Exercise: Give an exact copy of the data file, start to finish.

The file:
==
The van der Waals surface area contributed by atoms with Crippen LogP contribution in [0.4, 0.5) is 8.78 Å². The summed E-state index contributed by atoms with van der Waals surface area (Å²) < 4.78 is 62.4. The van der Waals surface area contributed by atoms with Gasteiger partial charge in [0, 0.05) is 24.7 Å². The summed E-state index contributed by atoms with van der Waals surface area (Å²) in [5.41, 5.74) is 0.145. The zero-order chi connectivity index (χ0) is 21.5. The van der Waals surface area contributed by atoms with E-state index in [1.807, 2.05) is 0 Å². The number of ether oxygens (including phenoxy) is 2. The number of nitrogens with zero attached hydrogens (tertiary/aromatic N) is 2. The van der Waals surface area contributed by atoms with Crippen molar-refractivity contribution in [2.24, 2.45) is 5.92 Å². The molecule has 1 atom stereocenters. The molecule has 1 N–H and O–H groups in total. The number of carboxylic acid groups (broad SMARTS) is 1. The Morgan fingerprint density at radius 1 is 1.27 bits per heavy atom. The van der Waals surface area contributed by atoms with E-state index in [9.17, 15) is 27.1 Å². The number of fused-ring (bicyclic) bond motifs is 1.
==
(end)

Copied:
The van der Waals surface area contributed by atoms with Crippen LogP contribution in [0.4, 0.5) is 8.78 Å². The summed E-state index contributed by atoms with van der Waals surface area (Å²) < 4.78 is 62.4. The van der Waals surface area contributed by atoms with Gasteiger partial charge in [0, 0.05) is 24.7 Å². The summed E-state index contributed by atoms with van der Waals surface area (Å²) in [5.41, 5.74) is 0.145. The zero-order chi connectivity index (χ0) is 21.5. The van der Waals surface area contributed by atoms with E-state index in [1.807, 2.05) is 0 Å². The number of ether oxygens (including phenoxy) is 2. The number of nitrogens with zero attached hydrogens (tertiary/aromatic N) is 2. The van der Waals surface area contributed by atoms with Crippen molar-refractivity contribution in [2.24, 2.45) is 5.92 Å². The molecule has 1 atom stereocenters. The molecule has 1 N–H and O–H groups in total. The number of carboxylic acid groups (broad SMARTS) is 1. The Morgan fingerprint density at radius 1 is 1.27 bits per heavy atom. The van der Waals surface area contributed by atoms with E-state index in [9.17, 15) is 27.1 Å². The number of fused-ring (bicyclic) bond motifs is 1.